Lina Darwich

We are pleased to welcome Lina Darwich, PhD, assistant professor of teacher education in the elementary program.

What prior experience do you bring to this new position?

Before coming to Lewis and Clark, I was a faculty member at The University of British Columbia in the Faculty of Education. At UBC, I was involved in the Teacher Education Program where I coordinated and taught several courses. The courses I taught focused on human development, diversity and social justice, and on creating supportive and caring learning environments for all students.

My research is linked to diversity and our universal and basic need to belong. I have studied the experiences of LGBQ youth in their schools and the role of adult support. I have also examined ethnic minority youths’ ethnic identity, their experiences with discrimination, and their sense of belonging to school and to country of resettlement.

How do you see yourself contributing to the work and mission of your department and the Graduate School as a whole?

My commitment to diversity and equity in education guides my teaching and research. As a teacher-educator, I have the opportunity to raise future educators’ consciousness of issues of social justice, equity and diversity. I can also urge them to become active agents of change toward more inclusive, caring, and equitable learning environments for their own students.

In my work I have also focused (and will continue to focus) on social emotional learning (SEL) for both youth and teachers and on mental health literacy for educators. SEL involves helping children and adults develop their knowledge and skills in self-awareness, self-management, social awareness, violence prevention, building healthy relationships, and ethical decision making.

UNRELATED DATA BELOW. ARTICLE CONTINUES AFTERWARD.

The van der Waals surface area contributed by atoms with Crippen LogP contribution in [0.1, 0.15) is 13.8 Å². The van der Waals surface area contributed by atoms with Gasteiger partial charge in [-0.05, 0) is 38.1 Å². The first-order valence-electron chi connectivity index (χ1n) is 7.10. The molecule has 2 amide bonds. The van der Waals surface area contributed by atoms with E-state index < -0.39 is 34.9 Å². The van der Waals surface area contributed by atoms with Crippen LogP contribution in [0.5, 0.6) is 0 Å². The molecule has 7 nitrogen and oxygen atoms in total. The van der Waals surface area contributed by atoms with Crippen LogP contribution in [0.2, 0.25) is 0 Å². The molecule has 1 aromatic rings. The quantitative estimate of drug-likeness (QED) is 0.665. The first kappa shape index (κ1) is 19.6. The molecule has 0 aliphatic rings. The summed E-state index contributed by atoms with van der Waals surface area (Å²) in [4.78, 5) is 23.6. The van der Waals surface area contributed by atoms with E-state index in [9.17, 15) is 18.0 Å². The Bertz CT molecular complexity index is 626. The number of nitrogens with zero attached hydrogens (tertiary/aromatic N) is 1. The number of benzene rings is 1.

I am excited about bringing my skills and expertise to Lewis and Clark because they strongly align with the Graduate School’s focus on compassion and social justice!

What drew you to the Lewis & Clark Graduate School of Education and Counseling (GSEC)?

I believe in the mission, vision, and guiding principles of Lewis & Clark Graduate School of Education and Counseling. Compassion, community, social justice, and equity are integral to GSEC and they are the core of my teaching philosophy and practice.

What work and projects lie immediately ahead of you upon your arrival at GSEC?

There are several projects that I am very excited to start working on. One project involves developing the child and adolescent development course. For example, one goal is to have elementary and secondary Teacher Candidates (who are taking this course) collaborate and learn from one another. Another “project” is more research oriented, and involves continuing my work on aspects of the school climate that promote diversity, social justice, and the well-being of students and teachers.

How to you foresee this position challenging you professionally?

You cannot separate education and schooling from their surrounding environment. Being new to the college, city, and state, what I think is both challenging and exciting for me is learning about the schools and communities that the Teacher Education Program at Lewis and Clark serves. I am really looking forward to spending time and to collaborating with educators and students in Portland’s different schools and communities. I want to support our Teacher Candidates in meaningfully and thoughtfully serving their communities.

What do you find especially unique about the graduate school and/or what do you see as its greatest asset?

I think that the Graduate School’s strongest assets are its people, and the positive climate that they have created. Each person I have met has a strong commitment to education and social justice. Every interaction has been very welcoming.

I am new in Portland and very excited about exploring my new home!